Can brands use advertising to drive social change?


Should advertising be used to drive social change? Like everything in advertising, there can’t be a strong yes or a stronger no answer to this question. Perhaps the best question is what role does advertising play in the brand’s overall marketing mix?

Advertising in any form is created with a specific intent – to create awareness, reinforce behavior, increase market share, increase usage opportunities, change habits, move to the next pack size. Advertising works best when it has a specific strategic goal and the creatives reflect that goal. Sometimes brands get greedy and skip a lot of steps; they want to drive big societal change without having a strong strategic goal, and then they fall flat.


When a brand creates what can only be called “publicity stunts”, the fallout from these stunts is often brutal and damaging to the brand. In a race to stand out and break through the clutter, the brand can end up shattered and bruised.

Take for example the recent AU Bank TVC featuring Kiara Advani and Aamir Khan. The commercial built on the back of the traditions of marriage, wants to reverse the traditions. The bride does not cry when she leaves the wedding venue, the groom goes to the bride, the groom takes the first step inside the house. Traditions have been reversed in the announcement. There’s nothing in the ad that could be controversial; it is not about asking people to question traditions, nor about asking them to follow new traditions when they get married; so why did the brand make the announcement? While many cynics felt the ad was created with the explicit intention of sparking outrage and becoming virally infamous, I’m not sure that’s the case. A financial brand generally tends to be very conservative and wants to avoid negative publicity. Still, the ad got a very strong reaction from people and was taken down.


This is where the issue of purpose comes into play. What is the goal that the brand wants to achieve? The brand promise is “change starts here”. It’s a nice promise to have, provided the brand is clear about the change. The communication is silent on the inherent promise of the product and ultimately has become a commentary on what traditions are and can be. Any advertising that does not reflect the inherent truth of the brand will be summarily rejected and, nowadays, will generate scorn and ridicule.

There is a brand new advertisement just released by Bharat Matrimony on Karwa Chauth. There too, traditions have been reversed, there too there is a large dose of charm. The brand is not moralistic; it’s telling a story in simple terms. Here too, the brand has no strategic objective – it does not communicate anything that can be called the truth of the product, it does not expect anything from its target audience. Will the advertisement mark Bharat Matrimony, or will it remain just one more advertisement that will only be part of a case study or award show? Without a well-defined objective, the commercial remained only a commercial, and what could have been an interesting interpretation of the brand is only an interesting interpretation of tradition.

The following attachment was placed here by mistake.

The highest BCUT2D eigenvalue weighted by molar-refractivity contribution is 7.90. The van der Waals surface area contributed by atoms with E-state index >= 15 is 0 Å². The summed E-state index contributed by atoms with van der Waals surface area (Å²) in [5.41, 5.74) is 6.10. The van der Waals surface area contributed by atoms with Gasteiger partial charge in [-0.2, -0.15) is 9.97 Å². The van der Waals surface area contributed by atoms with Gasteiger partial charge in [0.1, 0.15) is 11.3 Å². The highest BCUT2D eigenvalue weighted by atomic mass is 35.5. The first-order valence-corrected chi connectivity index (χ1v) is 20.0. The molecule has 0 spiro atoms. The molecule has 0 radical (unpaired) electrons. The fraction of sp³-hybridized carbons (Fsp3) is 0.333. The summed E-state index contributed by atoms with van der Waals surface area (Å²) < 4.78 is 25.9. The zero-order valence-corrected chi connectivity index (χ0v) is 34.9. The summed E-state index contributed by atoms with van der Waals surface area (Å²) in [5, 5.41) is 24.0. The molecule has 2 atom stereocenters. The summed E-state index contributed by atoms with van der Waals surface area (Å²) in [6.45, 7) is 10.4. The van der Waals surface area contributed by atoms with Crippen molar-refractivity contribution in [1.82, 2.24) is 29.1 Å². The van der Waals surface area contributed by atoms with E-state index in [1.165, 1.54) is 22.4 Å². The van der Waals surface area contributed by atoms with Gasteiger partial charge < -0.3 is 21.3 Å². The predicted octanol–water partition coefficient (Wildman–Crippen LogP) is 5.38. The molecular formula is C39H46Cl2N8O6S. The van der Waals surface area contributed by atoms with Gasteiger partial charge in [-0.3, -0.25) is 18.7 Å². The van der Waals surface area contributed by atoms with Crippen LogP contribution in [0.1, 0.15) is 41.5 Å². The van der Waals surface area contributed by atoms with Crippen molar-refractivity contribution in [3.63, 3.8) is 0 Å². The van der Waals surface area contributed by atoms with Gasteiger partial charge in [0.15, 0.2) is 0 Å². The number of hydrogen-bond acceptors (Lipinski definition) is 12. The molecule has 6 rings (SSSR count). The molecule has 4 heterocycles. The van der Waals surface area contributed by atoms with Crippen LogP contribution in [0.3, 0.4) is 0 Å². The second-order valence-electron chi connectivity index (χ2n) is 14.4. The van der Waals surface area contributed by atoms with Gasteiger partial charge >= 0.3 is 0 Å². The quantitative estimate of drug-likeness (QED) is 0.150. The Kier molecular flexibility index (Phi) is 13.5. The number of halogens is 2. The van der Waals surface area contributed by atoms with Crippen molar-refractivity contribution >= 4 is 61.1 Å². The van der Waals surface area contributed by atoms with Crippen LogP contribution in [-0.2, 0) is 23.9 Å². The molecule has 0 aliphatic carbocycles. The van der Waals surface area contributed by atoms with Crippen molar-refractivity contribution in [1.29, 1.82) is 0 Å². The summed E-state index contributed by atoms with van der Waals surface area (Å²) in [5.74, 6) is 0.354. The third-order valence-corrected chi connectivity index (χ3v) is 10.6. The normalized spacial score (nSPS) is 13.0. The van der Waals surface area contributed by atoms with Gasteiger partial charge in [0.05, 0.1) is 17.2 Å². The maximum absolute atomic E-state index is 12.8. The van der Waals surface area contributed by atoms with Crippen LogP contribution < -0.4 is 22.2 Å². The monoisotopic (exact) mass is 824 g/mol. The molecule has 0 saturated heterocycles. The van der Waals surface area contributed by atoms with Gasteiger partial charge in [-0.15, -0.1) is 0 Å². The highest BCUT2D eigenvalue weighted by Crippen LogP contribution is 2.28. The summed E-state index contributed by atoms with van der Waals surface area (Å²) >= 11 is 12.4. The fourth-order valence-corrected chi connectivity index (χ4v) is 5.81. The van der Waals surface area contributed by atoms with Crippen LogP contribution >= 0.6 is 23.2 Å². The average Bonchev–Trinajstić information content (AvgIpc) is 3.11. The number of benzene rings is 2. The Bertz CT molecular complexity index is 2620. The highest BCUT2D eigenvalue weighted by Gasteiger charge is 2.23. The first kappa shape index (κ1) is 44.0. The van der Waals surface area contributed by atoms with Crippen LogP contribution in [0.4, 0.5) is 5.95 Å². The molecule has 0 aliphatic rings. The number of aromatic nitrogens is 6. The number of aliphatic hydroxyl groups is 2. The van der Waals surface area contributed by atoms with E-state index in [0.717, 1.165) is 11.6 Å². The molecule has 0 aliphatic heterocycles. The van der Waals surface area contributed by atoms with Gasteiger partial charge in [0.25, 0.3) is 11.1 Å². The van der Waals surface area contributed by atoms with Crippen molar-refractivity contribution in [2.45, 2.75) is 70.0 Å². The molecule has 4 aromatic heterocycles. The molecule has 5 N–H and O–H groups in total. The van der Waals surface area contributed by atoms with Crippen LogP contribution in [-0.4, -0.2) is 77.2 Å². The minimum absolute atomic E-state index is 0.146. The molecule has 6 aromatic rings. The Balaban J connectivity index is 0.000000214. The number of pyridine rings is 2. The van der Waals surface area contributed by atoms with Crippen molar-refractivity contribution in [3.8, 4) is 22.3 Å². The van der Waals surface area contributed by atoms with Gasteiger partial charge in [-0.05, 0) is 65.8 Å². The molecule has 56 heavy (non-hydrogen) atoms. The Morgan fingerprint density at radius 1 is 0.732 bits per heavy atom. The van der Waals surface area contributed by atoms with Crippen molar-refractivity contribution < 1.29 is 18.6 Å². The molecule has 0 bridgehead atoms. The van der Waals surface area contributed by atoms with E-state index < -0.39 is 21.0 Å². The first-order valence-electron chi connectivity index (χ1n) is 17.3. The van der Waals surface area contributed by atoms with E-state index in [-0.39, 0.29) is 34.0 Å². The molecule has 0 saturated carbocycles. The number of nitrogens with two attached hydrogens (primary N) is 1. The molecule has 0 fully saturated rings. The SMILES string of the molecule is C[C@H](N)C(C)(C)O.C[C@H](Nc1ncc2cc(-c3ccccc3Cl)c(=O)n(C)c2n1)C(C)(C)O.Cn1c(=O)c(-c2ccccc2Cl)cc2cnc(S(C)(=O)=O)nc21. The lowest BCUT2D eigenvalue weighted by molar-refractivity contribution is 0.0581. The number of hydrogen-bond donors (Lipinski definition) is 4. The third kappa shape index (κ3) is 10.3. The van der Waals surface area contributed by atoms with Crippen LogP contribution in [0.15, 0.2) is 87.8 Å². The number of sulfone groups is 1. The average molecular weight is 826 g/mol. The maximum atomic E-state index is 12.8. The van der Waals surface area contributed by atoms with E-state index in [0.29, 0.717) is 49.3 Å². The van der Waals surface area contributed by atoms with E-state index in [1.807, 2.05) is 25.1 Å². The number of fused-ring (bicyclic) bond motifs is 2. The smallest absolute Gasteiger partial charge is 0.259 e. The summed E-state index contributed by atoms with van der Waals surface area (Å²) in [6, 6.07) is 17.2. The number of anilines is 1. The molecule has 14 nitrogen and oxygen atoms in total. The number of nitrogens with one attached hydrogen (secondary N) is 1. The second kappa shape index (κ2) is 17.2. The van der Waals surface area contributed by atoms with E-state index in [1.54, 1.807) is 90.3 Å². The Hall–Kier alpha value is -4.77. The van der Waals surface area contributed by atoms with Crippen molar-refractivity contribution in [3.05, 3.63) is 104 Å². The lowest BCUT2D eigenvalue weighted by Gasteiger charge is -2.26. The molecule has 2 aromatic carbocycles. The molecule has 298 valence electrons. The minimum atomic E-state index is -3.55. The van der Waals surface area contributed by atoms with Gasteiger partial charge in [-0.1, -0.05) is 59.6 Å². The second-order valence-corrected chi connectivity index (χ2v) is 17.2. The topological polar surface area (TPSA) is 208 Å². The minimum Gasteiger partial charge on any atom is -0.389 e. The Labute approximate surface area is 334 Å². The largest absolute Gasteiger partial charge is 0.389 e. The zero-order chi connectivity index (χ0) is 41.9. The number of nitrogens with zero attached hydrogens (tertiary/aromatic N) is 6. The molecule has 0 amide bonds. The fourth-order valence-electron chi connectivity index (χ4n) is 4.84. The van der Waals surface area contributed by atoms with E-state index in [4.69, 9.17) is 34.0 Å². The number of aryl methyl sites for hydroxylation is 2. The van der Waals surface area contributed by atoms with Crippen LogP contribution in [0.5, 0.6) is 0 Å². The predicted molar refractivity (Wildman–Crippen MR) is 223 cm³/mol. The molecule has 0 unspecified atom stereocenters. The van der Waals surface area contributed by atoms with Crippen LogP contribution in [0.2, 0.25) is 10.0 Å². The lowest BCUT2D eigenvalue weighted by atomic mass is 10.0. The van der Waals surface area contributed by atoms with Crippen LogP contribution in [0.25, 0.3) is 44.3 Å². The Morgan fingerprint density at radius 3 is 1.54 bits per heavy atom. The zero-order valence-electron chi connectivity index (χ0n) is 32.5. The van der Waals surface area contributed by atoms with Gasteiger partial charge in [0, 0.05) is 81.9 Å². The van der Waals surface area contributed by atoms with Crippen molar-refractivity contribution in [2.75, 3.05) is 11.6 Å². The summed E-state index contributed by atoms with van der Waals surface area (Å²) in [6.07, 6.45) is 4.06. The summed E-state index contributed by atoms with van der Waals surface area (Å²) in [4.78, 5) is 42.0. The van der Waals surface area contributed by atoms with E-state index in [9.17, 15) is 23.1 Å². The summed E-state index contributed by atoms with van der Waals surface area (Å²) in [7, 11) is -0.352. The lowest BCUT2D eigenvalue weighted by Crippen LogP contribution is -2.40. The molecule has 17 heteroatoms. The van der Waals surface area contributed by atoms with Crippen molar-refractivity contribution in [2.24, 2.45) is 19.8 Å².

Traditions are not just celebrations, traditions are also practices that are encoded in our behaviors, or habits that we have rarely questioned. Take the “Asi Reach Gaye” ad from Oyo Rooms. It’s built on a very specific goal, to help people take a break from driving whenever they choose to take a break. The current behavior is to look for a city or a large agglomeration to take a break when you are on a road trip; so Oyo created an alternate narrative. It caused the public to question existing practices, and didn’t stop there, it built what should be the new practice. The new practice helps the brand, and that’s the brilliance of the ad.

Traditions are a rich playground for the brand. By questioning traditions, a brand questions existing choices. But by dint of questioning traditions, a brand leaves the public indifferent or enraged. If the brand is to question traditions, it must impose a new practice, do good to its audience and do it with charm.

(The author is co-founder and CSO, Bang in the Middle. He tweets at @googlegupta)

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